Well, I started mowing with LawnBoy's long, long before the safety features were added. In those days you just didn't go off blindly mowing, you looked where you were going and if there was a rock big enough to get caught by the blade, you tossed it. I still regularly mow with older LawnBoy's. I can't see how the newer models without the safety features would be any more dangerous than the older ones which never came with these features. I'm just fine with the deadman's handle, though. I remember once, mowing with a 1960's Lawnboy out behind a rent house of mine and I ran over an in-ground nest of bees or yellowjackets or something that got angry and started biting me. I ran as fast as I could back to my house (down the alley), and just left the mower idling there. A neighbor had to go turn the mower off. That was an experience.
 

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I have an old 70's snapper that has a metal "flap" hanging off the rear axle, as does my newer snapper, but its made of plastic. Both hang just high enough off the ground that if I roll them down the alley next to my neighbors house, the little pebbles and stones catch them, but when in the yard, they do a good job of catching anything that flys back. I have a 94 lawnboy silver series with the techumseh 4 stroke that has a plastic flap in the back and its never given me any trouble. On a side note, I've always had all kinds of problems with the lawn boy clogging up as well. I've been told to remove the toe guard as well, but it looks like that creates part of the "curve" to the inside of the deck and worried it would affect cutting performance if removed. Is this not the case?
 

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I'd say with a Pre-Compliance machine it would be even more dangerous.. Because if something did fly out and hit you, You couldn't even just let go of the bail bar to stop the engine running.. You'd have to walk all the way around and turn off the switch and that's a pain..

-Stan
 

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Discussion Starter · #16 ·
I'd say with a Pre-Compliance machine it would be even more dangerous.. Because if something did fly out and hit you, You couldn't even just let go of the bail bar to stop the engine running.. You'd have to walk all the way around and turn off the switch and that's a pain..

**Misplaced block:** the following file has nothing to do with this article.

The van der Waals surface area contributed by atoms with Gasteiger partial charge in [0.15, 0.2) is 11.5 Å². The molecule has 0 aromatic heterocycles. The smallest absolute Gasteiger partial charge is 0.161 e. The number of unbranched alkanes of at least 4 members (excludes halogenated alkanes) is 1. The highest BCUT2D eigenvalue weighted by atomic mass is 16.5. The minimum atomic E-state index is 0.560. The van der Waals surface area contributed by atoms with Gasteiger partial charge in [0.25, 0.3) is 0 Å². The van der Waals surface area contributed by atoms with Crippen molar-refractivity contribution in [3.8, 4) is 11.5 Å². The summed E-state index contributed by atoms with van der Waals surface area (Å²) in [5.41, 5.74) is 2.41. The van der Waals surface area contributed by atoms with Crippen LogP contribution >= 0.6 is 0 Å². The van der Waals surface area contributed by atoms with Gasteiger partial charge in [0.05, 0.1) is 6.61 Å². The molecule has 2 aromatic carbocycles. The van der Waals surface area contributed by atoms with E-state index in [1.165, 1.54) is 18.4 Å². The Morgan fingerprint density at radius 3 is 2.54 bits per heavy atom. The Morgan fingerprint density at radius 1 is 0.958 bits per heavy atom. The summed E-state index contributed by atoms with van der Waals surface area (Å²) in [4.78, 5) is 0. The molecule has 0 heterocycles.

-Stan
Oh yeah, pre-compliance mowers ARE more dangerous, but plenty of us used them then, use them now, and suffer no harm. The point I am making is that post-compliance mowers, if the safety bits are removed, are NO MORE dangerous than pre-compliance mowers. I guess, if I could take ONE thing away from post-compliance mowers, it would be the toe-guard, as they universally cause clumping on all but the shortest lawns.
 

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I really don't think the toe guard causes the clumping...waiting too long between mowings does. My old mower, with the guard chewed off still clumps, even jacked way up in the air, with the uber alles bahaia I have.
 

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Oh yeah, pre-compliance mowers ARE more dangerous, but plenty of us used them then, use them now, and suffer no harm. The point I am making is that post-compliance mowers, if the safety bits are removed, are NO MORE dangerous than pre-compliance mowers. I guess, if I could take ONE thing away from post-compliance mowers, it would be the toe-guard, as they universally cause clumping on all but the shortest lawns.
I think the biggest problem with all machines is their operators get Cocky and begin taking risks.. Such as removing guards and safety devices.. Then they get hurt and wonder why..

-Stan
 

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So, NONE of you guys mow with pre-compliance mowers without the safety features?
I blow with one. I watched it roll down a hill at full throttle. It landed on it's head and stalled just as I caught up to it. I restarted it and continued working.

An old mower is not likely to roll over and tumble down a hill. However, a runaway still under full power could be scary. Most of my stuff is 13 or 14 years old. It all came with safety features.
 

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All Eddlemans are pre-compliance, open belts and as soon as the engine turns, so does the blade. That was the main reason they stopped production, couldn't engineer a blade brake. See my post about running over the piece of angle iron, One Tough Mower.